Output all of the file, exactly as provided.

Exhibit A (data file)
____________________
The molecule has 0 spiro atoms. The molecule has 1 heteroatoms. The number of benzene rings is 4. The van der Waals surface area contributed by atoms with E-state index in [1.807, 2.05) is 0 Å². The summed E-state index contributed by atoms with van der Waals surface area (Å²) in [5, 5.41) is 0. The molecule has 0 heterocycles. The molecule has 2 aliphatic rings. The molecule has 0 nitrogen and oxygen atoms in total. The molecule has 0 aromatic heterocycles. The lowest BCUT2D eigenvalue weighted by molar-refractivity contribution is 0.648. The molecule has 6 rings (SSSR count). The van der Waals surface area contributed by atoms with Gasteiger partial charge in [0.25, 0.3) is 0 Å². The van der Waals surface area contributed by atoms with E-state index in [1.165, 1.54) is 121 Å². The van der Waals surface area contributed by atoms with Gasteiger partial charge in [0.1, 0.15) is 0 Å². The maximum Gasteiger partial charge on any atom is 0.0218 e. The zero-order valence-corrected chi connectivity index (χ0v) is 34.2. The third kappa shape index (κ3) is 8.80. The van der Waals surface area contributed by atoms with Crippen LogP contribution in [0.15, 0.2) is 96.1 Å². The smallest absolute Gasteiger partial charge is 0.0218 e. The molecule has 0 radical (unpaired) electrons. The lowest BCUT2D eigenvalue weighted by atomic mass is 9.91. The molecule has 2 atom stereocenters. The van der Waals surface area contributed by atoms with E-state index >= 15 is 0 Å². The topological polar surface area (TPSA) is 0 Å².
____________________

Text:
The molecule has 0 spiro atoms. The molecule has 1 heteroatoms. The number of benzene rings is 4. The van der Waals surface area contributed by atoms with E-state index in [1.807, 2.05) is 0 Å². The summed E-state index contributed by atoms with van der Waals surface area (Å²) in [5, 5.41) is 0. The molecule has 0 heterocycles. The molecule has 2 aliphatic rings. The molecule has 0 nitrogen and oxygen atoms in total. The molecule has 0 aromatic heterocycles. The lowest BCUT2D eigenvalue weighted by molar-refractivity contribution is 0.648. The molecule has 6 rings (SSSR count). The van der Waals surface area contributed by atoms with Gasteiger partial charge in [0.25, 0.3) is 0 Å². The van der Waals surface area contributed by atoms with E-state index in [1.165, 1.54) is 121 Å². The van der Waals surface area contributed by atoms with Gasteiger partial charge in [0.1, 0.15) is 0 Å². The maximum Gasteiger partial charge on any atom is 0.0218 e. The zero-order valence-corrected chi connectivity index (χ0v) is 34.2. The third kappa shape index (κ3) is 8.80. The van der Waals surface area contributed by atoms with Crippen LogP contribution in [0.15, 0.2) is 96.1 Å². The smallest absolute Gasteiger partial charge is 0.0218 e. The molecule has 0 radical (unpaired) electrons. The lowest BCUT2D eigenvalue weighted by atomic mass is 9.91. The molecule has 2 atom stereocenters. The van der Waals surface area contributed by atoms with E-state index >= 15 is 0 Å². The topological polar surface area (TPSA) is 0 Å².